You can feel the heat wave just listening to Miami Vice. It felt pretty good over the summer, but the real gift (or pointless tease, depending on your perspective) is spinning one of these pretty little albums this upcoming fall/winter and escaping from either midterms or the chilly weather. No one with judge you for practicing a little escapism. Also works reasonably well taking a long bus ride in the rain (speaking from experience).
As summer comes to a close, J-pop party jams come into heavier rotation. This is music for all those end-of-season festivals, starting at the lukewarm dusk and ceasing only the next morning. And Perfume do it better than anybody – lighting up the starry skies with high-energy and illusory shooting stars you imagined in the heat of the night (fun fact: they’re real, they just stopped to sit and listen to Perfume’s show). School may have already started but Perfume have a weird talent for getting you up in the morning if you happen to wake up with one of their songs playing in your head. Recommended with coffee and a morning jog.
- Julia Holter
The time I’ve spent with Julia Holter over the past year has been concentrated and sparse, but for me that’s usually a sign that an artist has a special place in my heart. Some artists are addicting, while others create a truly intimate experience for the listener that one will try hard to keep sacred and avoid tainting with the dregs of other artists. In the case of Holter’s music, it may not have racked up a hundred plays over the last month, but it has impacted me the most. I genuinely have a hard time explaining why, other than that everything she does seems to resonate with me deeply – calling her voice angelic would be an embarrassment (and pretty lame), especially because it’s not even an adequate summation of everything she’s capable of. Other times she’s playful (with her gorgeous compositions as well) in a way that seems to ignore what a lot of people’s idea of “playful” is at the moment. But most triumphant of all is how she achieves both serene delicacy and grandiose atmosphere, with thunderous theatrics that speak loudly even when brought down to a whisper hush. It also doesn’t hurt that both her albums Ekstasis and Loud City Song are virtually flawless- this is especially true for the latter, which is a rarity in which EVERY song hits me with a level of shiver-inducing potency that most albums only achieve once. It only came out last year, but waiting for new material has been a truly torturous endeavor.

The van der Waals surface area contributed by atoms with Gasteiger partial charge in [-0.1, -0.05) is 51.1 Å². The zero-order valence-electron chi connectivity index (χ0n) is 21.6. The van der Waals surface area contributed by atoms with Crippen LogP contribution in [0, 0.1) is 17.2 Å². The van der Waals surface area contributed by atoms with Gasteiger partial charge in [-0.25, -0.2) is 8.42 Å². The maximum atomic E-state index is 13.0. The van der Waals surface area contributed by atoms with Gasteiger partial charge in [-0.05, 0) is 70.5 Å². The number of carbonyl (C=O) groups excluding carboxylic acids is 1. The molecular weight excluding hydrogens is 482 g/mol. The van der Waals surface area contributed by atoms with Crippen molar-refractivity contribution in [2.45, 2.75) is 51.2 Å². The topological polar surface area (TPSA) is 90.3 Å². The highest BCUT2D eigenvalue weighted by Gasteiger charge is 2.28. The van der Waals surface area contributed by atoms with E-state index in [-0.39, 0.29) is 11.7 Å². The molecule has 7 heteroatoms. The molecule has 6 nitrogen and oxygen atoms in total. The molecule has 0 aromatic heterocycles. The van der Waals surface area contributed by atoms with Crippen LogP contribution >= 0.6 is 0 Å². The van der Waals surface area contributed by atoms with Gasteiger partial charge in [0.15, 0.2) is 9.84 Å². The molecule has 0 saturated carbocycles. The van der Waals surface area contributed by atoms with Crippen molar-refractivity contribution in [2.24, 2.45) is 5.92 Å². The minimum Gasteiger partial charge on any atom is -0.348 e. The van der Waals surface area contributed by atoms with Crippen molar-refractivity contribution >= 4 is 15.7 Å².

“Horns Surrounding Me”